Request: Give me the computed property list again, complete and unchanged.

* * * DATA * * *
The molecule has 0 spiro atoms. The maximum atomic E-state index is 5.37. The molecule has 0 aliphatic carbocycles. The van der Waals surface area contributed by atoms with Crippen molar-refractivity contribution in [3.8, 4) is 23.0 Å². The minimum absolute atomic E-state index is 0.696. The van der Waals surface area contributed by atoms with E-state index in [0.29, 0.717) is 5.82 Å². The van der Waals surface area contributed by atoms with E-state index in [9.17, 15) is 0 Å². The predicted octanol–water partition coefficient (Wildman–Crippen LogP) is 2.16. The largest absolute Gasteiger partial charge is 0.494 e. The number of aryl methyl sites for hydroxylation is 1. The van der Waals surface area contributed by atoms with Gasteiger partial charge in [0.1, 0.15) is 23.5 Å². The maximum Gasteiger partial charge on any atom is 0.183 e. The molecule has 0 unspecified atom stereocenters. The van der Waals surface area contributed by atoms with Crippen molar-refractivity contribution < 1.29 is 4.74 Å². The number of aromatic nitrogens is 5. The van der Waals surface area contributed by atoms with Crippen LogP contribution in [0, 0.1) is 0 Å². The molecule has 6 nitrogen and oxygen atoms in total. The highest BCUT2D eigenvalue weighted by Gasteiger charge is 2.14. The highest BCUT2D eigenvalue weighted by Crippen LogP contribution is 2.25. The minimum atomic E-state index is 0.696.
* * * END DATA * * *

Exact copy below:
The molecule has 0 spiro atoms. The maximum atomic E-state index is 5.37. The molecule has 0 aliphatic carbocycles. The van der Waals surface area contributed by atoms with Crippen molar-refractivity contribution in [3.8, 4) is 23.0 Å². The minimum absolute atomic E-state index is 0.696. The van der Waals surface area contributed by atoms with E-state index in [0.29, 0.717) is 5.82 Å². The van der Waals surface area contributed by atoms with E-state index in [9.17, 15) is 0 Å². The predicted octanol–water partition coefficient (Wildman–Crippen LogP) is 2.16. The largest absolute Gasteiger partial charge is 0.494 e. The number of aryl methyl sites for hydroxylation is 1. The van der Waals surface area contributed by atoms with Gasteiger partial charge in [0.1, 0.15) is 23.5 Å². The maximum Gasteiger partial charge on any atom is 0.183 e. The molecule has 0 unspecified atom stereocenters. The van der Waals surface area contributed by atoms with Crippen molar-refractivity contribution < 1.29 is 4.74 Å². The number of aromatic nitrogens is 5. The van der Waals surface area contributed by atoms with Crippen LogP contribution in [0, 0.1) is 0 Å². The molecule has 6 nitrogen and oxygen atoms in total. The highest BCUT2D eigenvalue weighted by Gasteiger charge is 2.14. The highest BCUT2D eigenvalue weighted by Crippen LogP contribution is 2.25. The minimum atomic E-state index is 0.696.